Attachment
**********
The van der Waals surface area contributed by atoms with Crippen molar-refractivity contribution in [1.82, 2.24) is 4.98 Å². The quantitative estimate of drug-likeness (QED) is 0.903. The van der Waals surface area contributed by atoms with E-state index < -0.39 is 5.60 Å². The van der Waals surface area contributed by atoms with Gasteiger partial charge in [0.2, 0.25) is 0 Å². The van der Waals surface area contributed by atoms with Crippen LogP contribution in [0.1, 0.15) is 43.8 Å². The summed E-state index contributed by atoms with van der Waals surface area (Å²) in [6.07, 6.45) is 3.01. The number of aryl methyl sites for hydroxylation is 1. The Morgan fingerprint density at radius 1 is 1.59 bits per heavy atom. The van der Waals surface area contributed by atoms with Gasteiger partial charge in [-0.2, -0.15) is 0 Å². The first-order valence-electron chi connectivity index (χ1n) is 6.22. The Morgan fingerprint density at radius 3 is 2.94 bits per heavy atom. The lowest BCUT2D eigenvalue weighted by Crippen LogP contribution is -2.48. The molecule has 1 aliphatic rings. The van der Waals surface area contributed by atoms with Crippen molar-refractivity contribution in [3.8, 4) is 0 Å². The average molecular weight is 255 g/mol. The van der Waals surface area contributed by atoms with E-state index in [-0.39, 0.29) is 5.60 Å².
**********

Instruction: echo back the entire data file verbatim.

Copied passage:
The van der Waals surface area contributed by atoms with Crippen molar-refractivity contribution in [1.82, 2.24) is 4.98 Å². The quantitative estimate of drug-likeness (QED) is 0.903. The van der Waals surface area contributed by atoms with E-state index < -0.39 is 5.60 Å². The van der Waals surface area contributed by atoms with Gasteiger partial charge in [0.2, 0.25) is 0 Å². The van der Waals surface area contributed by atoms with Crippen LogP contribution in [0.1, 0.15) is 43.8 Å². The summed E-state index contributed by atoms with van der Waals surface area (Å²) in [6.07, 6.45) is 3.01. The number of aryl methyl sites for hydroxylation is 1. The Morgan fingerprint density at radius 1 is 1.59 bits per heavy atom. The van der Waals surface area contributed by atoms with Gasteiger partial charge in [-0.2, -0.15) is 0 Å². The first-order valence-electron chi connectivity index (χ1n) is 6.22. The Morgan fingerprint density at radius 3 is 2.94 bits per heavy atom. The lowest BCUT2D eigenvalue weighted by Crippen LogP contribution is -2.48. The molecule has 1 aliphatic rings. The van der Waals surface area contributed by atoms with Crippen molar-refractivity contribution in [3.8, 4) is 0 Å². The average molecular weight is 255 g/mol. The van der Waals surface area contributed by atoms with E-state index in [-0.39, 0.29) is 5.60 Å².